Cyber Eye: Response to worms is good, but prevention is better

William Jackson

Last month, Microsoft Corp. doled out the first payment from its antivirus reward program, paying $250,000 to two people who helped identify the author of last year's Sasser worm.

Sven Jaschan was arrested in Germany within a week of the April 29, 2004, release of the worm, which exploited a vulnerability in the Windows operating system. Jaschan, who reportedly also was involved with the creation of the Netsky worm, confessed to writing Sasser. Because he was only 17 years old at the time he wrote the worm, a German court sentenced him last month to 21 months probation.

Nancy Anderson, Microsoft deputy counsel and vice president, called it a 'best-case scenario.'

'This is the first case where we're paying out a reward,' Anderson said. 'I definitely consider it a success. Within days of the Sasser worm being released, someone had come forth with information because of the reward program.'

Anderson said reward offers have been made in three other cases.

Despite the rapid response, Sasser managed to jump to the top spot on the monthly list of most prevalent viruses compiled by Sophos PLC, a British antivirus-software company. Sasser accounted for more than 50 percent of infections reported in May 2004, and an impressive 26 percent of all infections reported to Sophos in the first half of the year.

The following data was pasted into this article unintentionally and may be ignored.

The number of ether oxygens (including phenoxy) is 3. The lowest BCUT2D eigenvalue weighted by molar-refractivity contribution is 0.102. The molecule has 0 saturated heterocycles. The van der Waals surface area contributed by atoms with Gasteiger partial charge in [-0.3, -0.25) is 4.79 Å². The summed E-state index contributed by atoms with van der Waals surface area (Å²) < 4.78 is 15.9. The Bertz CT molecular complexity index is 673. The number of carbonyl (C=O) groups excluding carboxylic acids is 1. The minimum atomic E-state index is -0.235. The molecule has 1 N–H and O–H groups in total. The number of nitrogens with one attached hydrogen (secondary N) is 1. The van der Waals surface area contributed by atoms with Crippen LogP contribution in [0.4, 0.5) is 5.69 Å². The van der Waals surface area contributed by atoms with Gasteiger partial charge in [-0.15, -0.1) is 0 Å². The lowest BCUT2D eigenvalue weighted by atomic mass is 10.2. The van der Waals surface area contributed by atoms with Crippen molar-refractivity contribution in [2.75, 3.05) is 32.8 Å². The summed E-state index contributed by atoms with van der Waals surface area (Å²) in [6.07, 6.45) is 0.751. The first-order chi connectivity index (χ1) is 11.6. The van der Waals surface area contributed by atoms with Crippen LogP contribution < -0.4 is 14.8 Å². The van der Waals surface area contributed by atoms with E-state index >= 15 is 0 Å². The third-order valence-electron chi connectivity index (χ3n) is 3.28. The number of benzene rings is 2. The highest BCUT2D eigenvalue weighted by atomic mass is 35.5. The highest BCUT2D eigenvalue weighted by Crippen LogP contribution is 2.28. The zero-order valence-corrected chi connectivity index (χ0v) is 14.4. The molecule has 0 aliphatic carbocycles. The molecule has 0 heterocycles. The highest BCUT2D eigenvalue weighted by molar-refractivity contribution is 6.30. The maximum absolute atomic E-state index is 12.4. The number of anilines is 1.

Arresting and convicting Jaschan is like punching in the nose the guy who sneezes on you in the subway. It gives you a certain amount of satisfaction and teaches him not to do it again, but you still have his cold and will likely pass it along to your family. It's much better to avoid getting infected in the first place.

Avoid the sneeze

Law enforcement is necessarily a reactive process, and the Sasser case points out the importance of protecting yourself in advance of malicious code and other threats.

Patching vulnerabilities in IT systems is a never-ending race against exploits, and sometimes it seems like the faster you run, the closer the bad guys get. But a good patch management program still is essential to maintaining security, even if it is not always possible to properly test and install all critical patches before exploits appear.

And although there is an inevitable gap in protection with antivirus and other signature-based tools, it is important to keep those signatures updated. Interestingly, stealthy attacks that could give you more time to patch and update systems seem to be replacing worms like SQL Slammer, which spread at blinding speed.

Before patches and new signatures are released, you can also protect yourself by properly configuring your systems and applications, turning off services that are not needed and blocking files that are not necessary. Intrusion prevention systems can help block malicious traffic, and monitoring outgoing traffic can help you identify and isolate compromised systems when your defenses have been penetrated.

In short, make sure all the common-sense measures you already know how to do get done. Don't open suspicious attachments, and don't sit down next to the sniffling, sneezing guy on the subway'your chances of avoiding a virus will improve greatly.

William Jackson is a GCN senior writer. E-mail him at wjackson@postnewsweektech.com.

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